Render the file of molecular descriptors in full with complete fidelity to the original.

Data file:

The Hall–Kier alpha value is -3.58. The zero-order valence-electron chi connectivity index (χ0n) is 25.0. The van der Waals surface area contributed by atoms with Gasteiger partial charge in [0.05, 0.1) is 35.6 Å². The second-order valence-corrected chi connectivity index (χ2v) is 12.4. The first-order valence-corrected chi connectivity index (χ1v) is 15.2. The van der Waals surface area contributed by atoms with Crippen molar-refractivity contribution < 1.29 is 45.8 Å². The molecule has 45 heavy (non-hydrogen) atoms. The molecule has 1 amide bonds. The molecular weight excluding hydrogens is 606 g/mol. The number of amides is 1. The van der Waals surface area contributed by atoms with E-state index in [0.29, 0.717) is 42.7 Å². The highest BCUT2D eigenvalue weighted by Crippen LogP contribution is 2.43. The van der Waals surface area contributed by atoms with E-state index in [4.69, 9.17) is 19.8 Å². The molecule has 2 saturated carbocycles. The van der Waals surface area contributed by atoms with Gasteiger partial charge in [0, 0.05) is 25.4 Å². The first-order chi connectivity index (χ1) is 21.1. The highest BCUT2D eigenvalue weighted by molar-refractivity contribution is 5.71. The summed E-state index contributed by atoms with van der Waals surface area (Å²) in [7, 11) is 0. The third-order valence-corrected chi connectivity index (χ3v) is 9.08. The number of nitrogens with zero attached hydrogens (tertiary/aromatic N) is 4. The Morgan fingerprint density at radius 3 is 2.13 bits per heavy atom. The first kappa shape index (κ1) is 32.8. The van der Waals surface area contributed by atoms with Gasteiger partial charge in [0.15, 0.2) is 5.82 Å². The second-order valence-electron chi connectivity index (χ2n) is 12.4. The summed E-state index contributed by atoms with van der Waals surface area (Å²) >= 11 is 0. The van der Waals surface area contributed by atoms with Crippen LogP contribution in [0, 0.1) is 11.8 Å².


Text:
The Hall–Kier alpha value is -3.58. The zero-order valence-electron chi connectivity index (χ0n) is 25.0. The van der Waals surface area contributed by atoms with Gasteiger partial charge in [0.05, 0.1) is 35.6 Å². The second-order valence-corrected chi connectivity index (χ2v) is 12.4. The first-order valence-corrected chi connectivity index (χ1v) is 15.2. The van der Waals surface area contributed by atoms with Crippen molar-refractivity contribution < 1.29 is 45.8 Å². The molecule has 45 heavy (non-hydrogen) atoms. The molecule has 1 amide bonds. The molecular weight excluding hydrogens is 606 g/mol. The number of amides is 1. The van der Waals surface area contributed by atoms with E-state index in [0.29, 0.717) is 42.7 Å². The highest BCUT2D eigenvalue weighted by Crippen LogP contribution is 2.43. The van der Waals surface area contributed by atoms with E-state index in [4.69, 9.17) is 19.8 Å². The molecule has 2 saturated carbocycles. The van der Waals surface area contributed by atoms with Gasteiger partial charge in [0, 0.05) is 25.4 Å². The first-order chi connectivity index (χ1) is 21.1. The highest BCUT2D eigenvalue weighted by molar-refractivity contribution is 5.71. The summed E-state index contributed by atoms with van der Waals surface area (Å²) in [7, 11) is 0. The third-order valence-corrected chi connectivity index (χ3v) is 9.08. The number of nitrogens with zero attached hydrogens (tertiary/aromatic N) is 4. The Morgan fingerprint density at radius 3 is 2.13 bits per heavy atom. The first kappa shape index (κ1) is 32.8. The van der Waals surface area contributed by atoms with Gasteiger partial charge in [0.15, 0.2) is 5.82 Å². The second-order valence-electron chi connectivity index (χ2n) is 12.4. The summed E-state index contributed by atoms with van der Waals surface area (Å²) >= 11 is 0. The van der Waals surface area contributed by atoms with Crippen LogP contribution in [0, 0.1) is 11.8 Å².